How Coronavirus is Impacting Shipping: Air Cargo, Ocean Freight, Trucking, and More

Last updated: October 20, 2020 

How coronavirus is impacting the economy and the global supply chain

With the holiday season kicking off, import volumes are high as retailers restock inventory in anticipation of seasonal surges. 

The rapid growth of eCommerce and peak shipping season are contributing to record freight rates that aren’t expected to drop before the end of the year. 

In addition, the race for a vaccine is also heating up, and its global rollout will be the next major challenge to supply chain stability.

Ocean freight and coronavirus

Following complaints and scrutiny, China-US ocean rates have gone unchanged for a month.

Ocean carriers cancelled planned mid-month rate increases, with some announcing that GRIs would be postponed until mid-November despite very full ships

Ocean capacity has been tight, thanks to a surge in eCommerce during the pandemic.

With high volumes of inventory heading to holiday shoppers and concerns that last-mile capacity will be very limited, some are warning of an impending “shipagedon” of delays and disruptions this season.

Air freight and coronavirus

High ocean rates and COVID-19 related delays are driving demand for air cargo and contributing to a continued increase in air rates

Rates out of China increased 15% on average this month, and are now at about 40% of their May peak.

Prices are expected to keep climbing since capacity is still constrained by a lack of passenger flights, but aren’t expected to reach the extreme peaks seen before the summer.

Trucking and coronavirus

Trucking is experiencing a much needed rebound.

Trucking volumes, rates, and employment have been climbing since summer, especially out of West Coast ports.

More than 14,000 trucking jobs have been added over the last two months, and with Peak Season at hand, parcel carriers will add thousands of seasonal workers to manage logistics services.

Amazon shippers and coronavirus

Last week’s Amazon Prime Day kicked off the eCommerce peak season, with record sales during the event and a 60% annual increase in sales by third party sellers on its marketplace. 

There has been a reduction in shipments to FBA warehouses. This is likely because importers must split shipments in order to stay under the required SKU limitation imposed by Amazon FBA.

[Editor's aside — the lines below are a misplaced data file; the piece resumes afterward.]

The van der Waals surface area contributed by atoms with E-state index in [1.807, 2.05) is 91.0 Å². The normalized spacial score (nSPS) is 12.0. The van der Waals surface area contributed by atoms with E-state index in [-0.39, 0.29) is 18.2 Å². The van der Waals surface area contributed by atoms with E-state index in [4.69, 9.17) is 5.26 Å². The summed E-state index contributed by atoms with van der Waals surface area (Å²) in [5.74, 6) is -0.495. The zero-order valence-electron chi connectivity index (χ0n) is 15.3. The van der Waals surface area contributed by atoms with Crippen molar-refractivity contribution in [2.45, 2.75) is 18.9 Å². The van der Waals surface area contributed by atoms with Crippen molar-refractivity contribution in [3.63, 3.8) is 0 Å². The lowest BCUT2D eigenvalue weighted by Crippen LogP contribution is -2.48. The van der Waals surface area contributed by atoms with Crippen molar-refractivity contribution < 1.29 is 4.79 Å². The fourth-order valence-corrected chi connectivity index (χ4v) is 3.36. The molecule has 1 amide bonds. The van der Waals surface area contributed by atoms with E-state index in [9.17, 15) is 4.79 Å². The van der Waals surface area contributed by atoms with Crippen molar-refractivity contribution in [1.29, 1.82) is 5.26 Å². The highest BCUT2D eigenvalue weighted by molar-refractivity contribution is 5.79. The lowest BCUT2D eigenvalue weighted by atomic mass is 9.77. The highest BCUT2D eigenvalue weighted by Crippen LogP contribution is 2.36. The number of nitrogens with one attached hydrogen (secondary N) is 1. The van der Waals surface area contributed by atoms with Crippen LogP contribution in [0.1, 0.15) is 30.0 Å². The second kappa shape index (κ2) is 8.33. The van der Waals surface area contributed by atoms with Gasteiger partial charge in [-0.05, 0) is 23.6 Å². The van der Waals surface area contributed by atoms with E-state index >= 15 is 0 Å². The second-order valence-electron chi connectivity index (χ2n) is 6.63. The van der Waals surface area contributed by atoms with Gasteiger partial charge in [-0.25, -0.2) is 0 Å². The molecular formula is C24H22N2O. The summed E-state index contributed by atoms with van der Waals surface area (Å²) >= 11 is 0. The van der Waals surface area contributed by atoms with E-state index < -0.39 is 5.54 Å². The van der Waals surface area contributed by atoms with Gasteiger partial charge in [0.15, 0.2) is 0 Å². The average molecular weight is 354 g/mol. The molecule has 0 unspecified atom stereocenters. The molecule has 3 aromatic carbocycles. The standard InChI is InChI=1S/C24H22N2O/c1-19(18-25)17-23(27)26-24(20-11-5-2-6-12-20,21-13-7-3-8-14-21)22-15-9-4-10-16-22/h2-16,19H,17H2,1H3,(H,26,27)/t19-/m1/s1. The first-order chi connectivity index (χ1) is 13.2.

Read up on how Amazon sellers can deal with rapidly-changing consumer demands as well as inventory challenges.

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Preparing for Peak Season 2020 with coronavirus

Peak Season 2020 has many importers wondering how to prepare for unpredictable conditions. Despite potential delays and high freight shipping costs, there are a few steps importers can take right now:

How to navigate the current freight market:

  • Compare at least a few quotes and modes to make sure you are getting the best cost and most efficient service possible.
  • Buffer your freight budget and transit time for changes. Costs due to unforeseen delays or limited capacity can arise, so be prepared.
  • Explore warehousing options to mitigate the effects of lowered demand and business restrictions in the US.
  • Pay attention to the profitability of your goods and consider if a pivot could be worthwhile. Additionally, remember to factor in freight costs when assessing profitability. 

How small or midsize importers can plan for operational success on

  • Understand that delays and extra charges may arise. Freight forwarders are trying their best to move goods on schedule without additional fees, but in this unstable period, delays and additional charges can occur out of forwarders’ control. 
  • Consider which shipping mode is best for you right now. As during non-pandemic times, ocean freight is typically far cheaper but has significant lead time. If your transit time demands it, ship by air and you’ll have confidence in the transit times. 
  • Book now if you can. is fully operational, so book orders now to get goods moving as quickly as possible. 
  • Ship closer to your goods’ ready date to avoid rate changes. With the current shipping climate, booking too far in advance may mean rates change before your goods are ready. 
  • Communicate regularly with your freight forwarder. This is more important than ever – staying in touch means you’ll have a better handle on your transit time and stay on top of any changes that may arise. 
  • Make sure that you have manpower to accept your goods at arrival. This will minimize delays. 

How to stay informed: 

As always, we at are here to help. Please reach out if you have any questions or concerns.